Remember that ant that bit my lip the other day as I endeavored to swallow it and two of its friends? (If not, perhaps you should read my Thanksgiving post first.) I enacted a bit of revenge at a rural market this afternoon: I ate some ant larvae. They were mild and crunchy and generally unremarkable.
Before I continue, I should note that this post is in honor of CeCe’s godson Sam and his brother Ian, who reportedly love hearing about all the odd things on the Asian menu. When reached by phone last week, five year old Ian’s first question was “How’s the food?”
The aforementioned market was our final stop on a motorbike trip that involved feeding ten pounds of junk food to feral, sacred monkeys at the request of a Buddhist abbott. (That’s a whole ‘nother story.) The aunt eggs were wrapped in banana leaves in clutches weighing maybe 4 ounces. Each package sold for 1,000 Lao kip ($.12). I took a free sample and passed on a larger helping. Perhaps I was distracted by the filleted and grilled rats on offer by the adjacent vendor?
Further on down the row were dozens of frogs in several sizes, neatly skewered through their feet for your grilling pleasure as well as loads of land snails, some as big as your fist. While our companions Thipphako and Gail were shopping for dinner – their purchases included a plastic bag full of silver, three inch fish, scallions and one large papaya – I focused my attention on another invertebrate offering. No entomologist was on hand to ID the little creatures, but they were certainly insects, about the size of a dime, with antennae, six legs and wings, the whole nine yards. And they were fried. And pretty tasty. Crunchy of course, with citrusy overtones, and a certain je ne sais quoi. One packet cost 2,000 kip.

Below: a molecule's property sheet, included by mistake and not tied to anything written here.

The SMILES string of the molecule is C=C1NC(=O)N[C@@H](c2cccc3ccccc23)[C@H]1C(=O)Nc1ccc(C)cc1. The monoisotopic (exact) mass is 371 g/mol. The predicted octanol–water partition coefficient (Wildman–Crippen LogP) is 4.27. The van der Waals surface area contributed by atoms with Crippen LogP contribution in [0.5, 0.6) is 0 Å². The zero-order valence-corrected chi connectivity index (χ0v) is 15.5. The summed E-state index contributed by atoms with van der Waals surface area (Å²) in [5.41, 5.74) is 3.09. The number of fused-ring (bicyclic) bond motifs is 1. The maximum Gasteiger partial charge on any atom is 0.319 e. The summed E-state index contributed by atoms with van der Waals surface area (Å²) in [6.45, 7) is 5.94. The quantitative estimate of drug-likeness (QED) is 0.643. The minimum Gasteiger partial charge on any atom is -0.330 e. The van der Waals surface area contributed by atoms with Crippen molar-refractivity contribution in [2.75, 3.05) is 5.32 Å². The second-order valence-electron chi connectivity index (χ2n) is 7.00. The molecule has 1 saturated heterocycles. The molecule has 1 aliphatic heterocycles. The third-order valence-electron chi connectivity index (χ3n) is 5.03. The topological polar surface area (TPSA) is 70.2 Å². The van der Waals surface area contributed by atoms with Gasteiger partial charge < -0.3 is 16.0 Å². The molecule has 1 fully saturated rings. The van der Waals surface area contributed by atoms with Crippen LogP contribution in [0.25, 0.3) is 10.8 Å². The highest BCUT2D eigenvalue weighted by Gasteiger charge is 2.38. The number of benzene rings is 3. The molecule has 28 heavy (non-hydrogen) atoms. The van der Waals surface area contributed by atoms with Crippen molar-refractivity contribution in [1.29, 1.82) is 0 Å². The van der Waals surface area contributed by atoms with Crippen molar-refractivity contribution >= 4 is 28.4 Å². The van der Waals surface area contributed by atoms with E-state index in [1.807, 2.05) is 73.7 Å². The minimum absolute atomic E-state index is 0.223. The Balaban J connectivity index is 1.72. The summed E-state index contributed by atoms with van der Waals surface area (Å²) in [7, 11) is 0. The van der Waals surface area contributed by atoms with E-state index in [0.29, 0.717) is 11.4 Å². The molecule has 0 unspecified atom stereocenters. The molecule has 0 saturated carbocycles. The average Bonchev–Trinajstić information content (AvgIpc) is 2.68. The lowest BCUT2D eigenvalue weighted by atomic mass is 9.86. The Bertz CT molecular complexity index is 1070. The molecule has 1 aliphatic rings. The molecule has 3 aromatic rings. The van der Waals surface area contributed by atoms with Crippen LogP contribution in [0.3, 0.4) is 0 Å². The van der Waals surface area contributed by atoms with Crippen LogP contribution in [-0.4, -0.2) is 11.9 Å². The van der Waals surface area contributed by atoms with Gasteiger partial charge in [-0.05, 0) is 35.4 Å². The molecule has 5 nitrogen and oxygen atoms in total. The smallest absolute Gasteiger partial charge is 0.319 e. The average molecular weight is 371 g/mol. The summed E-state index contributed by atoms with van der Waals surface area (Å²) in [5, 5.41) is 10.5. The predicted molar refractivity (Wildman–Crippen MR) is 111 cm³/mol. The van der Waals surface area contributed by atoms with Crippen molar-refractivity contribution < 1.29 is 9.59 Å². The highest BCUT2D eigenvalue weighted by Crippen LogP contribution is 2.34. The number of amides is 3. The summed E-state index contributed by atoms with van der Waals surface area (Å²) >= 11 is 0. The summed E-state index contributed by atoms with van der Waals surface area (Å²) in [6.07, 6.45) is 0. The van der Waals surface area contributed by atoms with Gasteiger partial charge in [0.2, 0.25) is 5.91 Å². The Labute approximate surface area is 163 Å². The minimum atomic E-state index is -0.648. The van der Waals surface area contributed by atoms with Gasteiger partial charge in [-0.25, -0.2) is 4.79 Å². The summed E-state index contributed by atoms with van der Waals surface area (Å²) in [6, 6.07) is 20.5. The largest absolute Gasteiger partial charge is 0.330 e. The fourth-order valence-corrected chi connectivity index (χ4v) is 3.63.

I’ll be honest though. I couldn’t finish more than half of them. Before giving them to Thipphako for her dinner later on, I performed a bit of an experiment. I offered some of the critters to 10 different Lao at the market, and 9 gladly helped themselves.